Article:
First Person

Lessons of strength from Port-au-Prince

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Yolette Etienne. Photo by Carolyn Gluck
Yolette Etienne. Photo by Carolyn Gluck

It’s been a week since the earthquake in Haiti. As the media made it to the island late last week, some amazing stories emerged. These are accounts of survival, certainly, but also stories of the incredible strength and perseverance of the people of Haiti who are leading the recovery.  

One of them is about Oxfam’s director in Haiti for the last 10 years, Yolette Etienne. She was in the office when the quake hit, and immediately sought medical aid for colleague and fellow citizen Amadee Marescot, and was with him when he died hours later. Like the rest of our staff, she needed to check on her family, but when she went home she says “I found my house destroyed, and my mom dead…I buried my mom in my garden.” Yet, hours later, she returned to work, organizing one of Oxfam’s biggest humanitarian response programs since the 2004 Asian tsunami.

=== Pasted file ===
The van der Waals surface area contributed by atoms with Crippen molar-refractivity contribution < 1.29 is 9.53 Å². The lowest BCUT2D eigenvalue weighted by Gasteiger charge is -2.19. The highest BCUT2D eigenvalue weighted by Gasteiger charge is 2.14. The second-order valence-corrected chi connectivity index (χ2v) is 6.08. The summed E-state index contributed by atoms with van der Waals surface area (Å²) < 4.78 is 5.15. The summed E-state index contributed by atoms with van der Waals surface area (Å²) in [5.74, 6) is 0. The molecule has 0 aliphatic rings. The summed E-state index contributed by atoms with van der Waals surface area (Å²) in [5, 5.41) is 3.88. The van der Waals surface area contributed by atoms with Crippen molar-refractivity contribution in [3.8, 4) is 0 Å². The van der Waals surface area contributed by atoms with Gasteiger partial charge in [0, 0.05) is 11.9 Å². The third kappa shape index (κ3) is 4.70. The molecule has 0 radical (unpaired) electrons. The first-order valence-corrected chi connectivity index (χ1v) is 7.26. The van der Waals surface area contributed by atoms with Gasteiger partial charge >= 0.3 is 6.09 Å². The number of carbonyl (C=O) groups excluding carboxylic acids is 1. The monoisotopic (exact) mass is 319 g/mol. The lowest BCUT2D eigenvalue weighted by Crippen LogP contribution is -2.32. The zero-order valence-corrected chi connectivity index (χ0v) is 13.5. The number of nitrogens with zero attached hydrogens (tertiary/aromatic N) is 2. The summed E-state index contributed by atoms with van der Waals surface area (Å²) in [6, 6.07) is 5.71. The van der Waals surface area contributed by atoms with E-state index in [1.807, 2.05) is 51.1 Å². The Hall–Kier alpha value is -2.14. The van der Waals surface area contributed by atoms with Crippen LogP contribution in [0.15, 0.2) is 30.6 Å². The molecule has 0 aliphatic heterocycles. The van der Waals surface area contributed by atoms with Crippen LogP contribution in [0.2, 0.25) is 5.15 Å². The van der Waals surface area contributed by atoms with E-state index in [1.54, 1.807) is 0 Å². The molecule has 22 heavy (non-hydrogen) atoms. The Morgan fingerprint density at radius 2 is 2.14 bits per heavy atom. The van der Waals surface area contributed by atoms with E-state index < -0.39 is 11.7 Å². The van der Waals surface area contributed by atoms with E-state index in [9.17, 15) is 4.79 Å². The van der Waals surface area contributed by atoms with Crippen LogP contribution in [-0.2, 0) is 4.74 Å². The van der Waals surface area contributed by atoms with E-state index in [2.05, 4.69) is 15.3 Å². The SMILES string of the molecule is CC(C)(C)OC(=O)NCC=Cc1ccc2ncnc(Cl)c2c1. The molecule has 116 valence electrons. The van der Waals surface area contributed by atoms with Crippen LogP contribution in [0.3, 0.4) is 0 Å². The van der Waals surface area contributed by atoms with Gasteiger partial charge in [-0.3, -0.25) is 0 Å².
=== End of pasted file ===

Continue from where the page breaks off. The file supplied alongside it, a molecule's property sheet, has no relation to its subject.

You can read an excerpt from an interview with Etienne by Carolyn Gluck of Oxfam we just put on our web site, and watch an interview on British television she did at the Port-au-Prince airport (fast forward to 11:29 in this program).

Haitian aid workers have a double burden: they carry their own losses and take responsibility for saving the lives of others.  “We know we will have resources to help people,” Etienne says. “We have no choice but to work harder, because we have the opportunity to help.”

Save lives now by donating to Oxfam’s Haiti Earthquake Response Fund.

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